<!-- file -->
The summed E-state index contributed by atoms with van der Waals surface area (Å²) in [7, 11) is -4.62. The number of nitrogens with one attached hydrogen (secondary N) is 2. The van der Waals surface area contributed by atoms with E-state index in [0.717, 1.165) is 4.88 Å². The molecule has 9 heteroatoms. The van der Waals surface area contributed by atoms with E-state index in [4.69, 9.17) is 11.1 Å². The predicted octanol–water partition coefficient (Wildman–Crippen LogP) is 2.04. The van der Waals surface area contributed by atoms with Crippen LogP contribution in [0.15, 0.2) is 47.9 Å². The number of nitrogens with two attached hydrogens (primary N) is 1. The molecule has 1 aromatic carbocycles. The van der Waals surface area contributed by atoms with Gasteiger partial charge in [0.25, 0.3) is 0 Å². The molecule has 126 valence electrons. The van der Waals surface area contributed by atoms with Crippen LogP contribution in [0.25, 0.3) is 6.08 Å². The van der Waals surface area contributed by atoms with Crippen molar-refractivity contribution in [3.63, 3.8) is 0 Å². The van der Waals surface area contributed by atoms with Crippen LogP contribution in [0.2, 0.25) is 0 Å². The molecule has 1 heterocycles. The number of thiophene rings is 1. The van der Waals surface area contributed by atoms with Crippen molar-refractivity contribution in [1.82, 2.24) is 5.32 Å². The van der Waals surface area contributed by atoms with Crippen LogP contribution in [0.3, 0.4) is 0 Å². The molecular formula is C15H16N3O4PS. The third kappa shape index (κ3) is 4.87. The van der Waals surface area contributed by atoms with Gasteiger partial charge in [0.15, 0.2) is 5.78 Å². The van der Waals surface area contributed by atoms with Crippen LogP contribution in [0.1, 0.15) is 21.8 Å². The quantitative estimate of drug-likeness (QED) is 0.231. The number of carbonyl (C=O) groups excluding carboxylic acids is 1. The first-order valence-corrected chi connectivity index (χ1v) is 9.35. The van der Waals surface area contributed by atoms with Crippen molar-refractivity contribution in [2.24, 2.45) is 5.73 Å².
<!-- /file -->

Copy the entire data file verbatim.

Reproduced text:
The summed E-state index contributed by atoms with van der Waals surface area (Å²) in [7, 11) is -4.62. The number of nitrogens with one attached hydrogen (secondary N) is 2. The van der Waals surface area contributed by atoms with E-state index in [0.717, 1.165) is 4.88 Å². The molecule has 9 heteroatoms. The van der Waals surface area contributed by atoms with E-state index in [4.69, 9.17) is 11.1 Å². The predicted octanol–water partition coefficient (Wildman–Crippen LogP) is 2.04. The van der Waals surface area contributed by atoms with Crippen LogP contribution in [0.15, 0.2) is 47.9 Å². The number of nitrogens with two attached hydrogens (primary N) is 1. The molecule has 1 aromatic carbocycles. The van der Waals surface area contributed by atoms with Gasteiger partial charge in [0.25, 0.3) is 0 Å². The molecule has 126 valence electrons. The van der Waals surface area contributed by atoms with Crippen LogP contribution in [0.25, 0.3) is 6.08 Å². The van der Waals surface area contributed by atoms with Crippen molar-refractivity contribution in [3.63, 3.8) is 0 Å². The van der Waals surface area contributed by atoms with Crippen LogP contribution in [0.2, 0.25) is 0 Å². The molecule has 1 heterocycles. The number of thiophene rings is 1. The van der Waals surface area contributed by atoms with Crippen molar-refractivity contribution in [1.82, 2.24) is 5.32 Å². The van der Waals surface area contributed by atoms with Crippen LogP contribution in [0.3, 0.4) is 0 Å². The molecular formula is C15H16N3O4PS. The third kappa shape index (κ3) is 4.87. The van der Waals surface area contributed by atoms with Gasteiger partial charge in [0.15, 0.2) is 5.78 Å². The van der Waals surface area contributed by atoms with Crippen LogP contribution in [0.1, 0.15) is 21.8 Å². The quantitative estimate of drug-likeness (QED) is 0.231. The number of carbonyl (C=O) groups excluding carboxylic acids is 1. The first-order valence-corrected chi connectivity index (χ1v) is 9.35. The van der Waals surface area contributed by atoms with Crippen molar-refractivity contribution in [2.24, 2.45) is 5.73 Å².